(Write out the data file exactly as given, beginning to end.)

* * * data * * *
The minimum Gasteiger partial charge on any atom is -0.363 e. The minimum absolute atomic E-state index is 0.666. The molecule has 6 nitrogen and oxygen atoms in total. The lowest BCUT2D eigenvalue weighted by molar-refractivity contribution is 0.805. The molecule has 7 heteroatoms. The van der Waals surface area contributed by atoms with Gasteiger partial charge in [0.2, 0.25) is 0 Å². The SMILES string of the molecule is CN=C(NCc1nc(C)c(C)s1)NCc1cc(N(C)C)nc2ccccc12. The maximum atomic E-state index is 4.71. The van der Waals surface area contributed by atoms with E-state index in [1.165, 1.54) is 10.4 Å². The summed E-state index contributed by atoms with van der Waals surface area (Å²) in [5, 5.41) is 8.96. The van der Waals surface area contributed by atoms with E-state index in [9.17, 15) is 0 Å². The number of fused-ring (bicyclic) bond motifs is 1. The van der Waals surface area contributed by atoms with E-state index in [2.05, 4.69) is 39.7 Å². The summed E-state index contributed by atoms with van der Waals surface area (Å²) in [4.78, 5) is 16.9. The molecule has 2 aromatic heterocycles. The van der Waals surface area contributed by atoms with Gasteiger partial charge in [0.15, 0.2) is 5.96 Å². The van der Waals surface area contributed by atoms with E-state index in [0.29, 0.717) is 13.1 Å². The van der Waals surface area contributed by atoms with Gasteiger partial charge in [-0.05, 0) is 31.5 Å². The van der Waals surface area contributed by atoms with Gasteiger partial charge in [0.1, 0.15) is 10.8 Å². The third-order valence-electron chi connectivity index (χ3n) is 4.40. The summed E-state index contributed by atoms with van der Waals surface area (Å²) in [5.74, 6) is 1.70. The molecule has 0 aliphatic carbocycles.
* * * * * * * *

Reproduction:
The minimum Gasteiger partial charge on any atom is -0.363 e. The minimum absolute atomic E-state index is 0.666. The molecule has 6 nitrogen and oxygen atoms in total. The lowest BCUT2D eigenvalue weighted by molar-refractivity contribution is 0.805. The molecule has 7 heteroatoms. The van der Waals surface area contributed by atoms with Gasteiger partial charge in [0.2, 0.25) is 0 Å². The SMILES string of the molecule is CN=C(NCc1nc(C)c(C)s1)NCc1cc(N(C)C)nc2ccccc12. The maximum atomic E-state index is 4.71. The van der Waals surface area contributed by atoms with E-state index in [1.165, 1.54) is 10.4 Å². The summed E-state index contributed by atoms with van der Waals surface area (Å²) in [5, 5.41) is 8.96. The van der Waals surface area contributed by atoms with E-state index in [9.17, 15) is 0 Å². The number of fused-ring (bicyclic) bond motifs is 1. The van der Waals surface area contributed by atoms with E-state index in [2.05, 4.69) is 39.7 Å². The summed E-state index contributed by atoms with van der Waals surface area (Å²) in [4.78, 5) is 16.9. The molecule has 2 aromatic heterocycles. The van der Waals surface area contributed by atoms with Gasteiger partial charge in [0.15, 0.2) is 5.96 Å². The van der Waals surface area contributed by atoms with E-state index in [0.29, 0.717) is 13.1 Å². The van der Waals surface area contributed by atoms with Gasteiger partial charge in [-0.05, 0) is 31.5 Å². The van der Waals surface area contributed by atoms with Gasteiger partial charge in [0.1, 0.15) is 10.8 Å². The third-order valence-electron chi connectivity index (χ3n) is 4.40. The summed E-state index contributed by atoms with van der Waals surface area (Å²) in [5.74, 6) is 1.70. The molecule has 0 aliphatic carbocycles.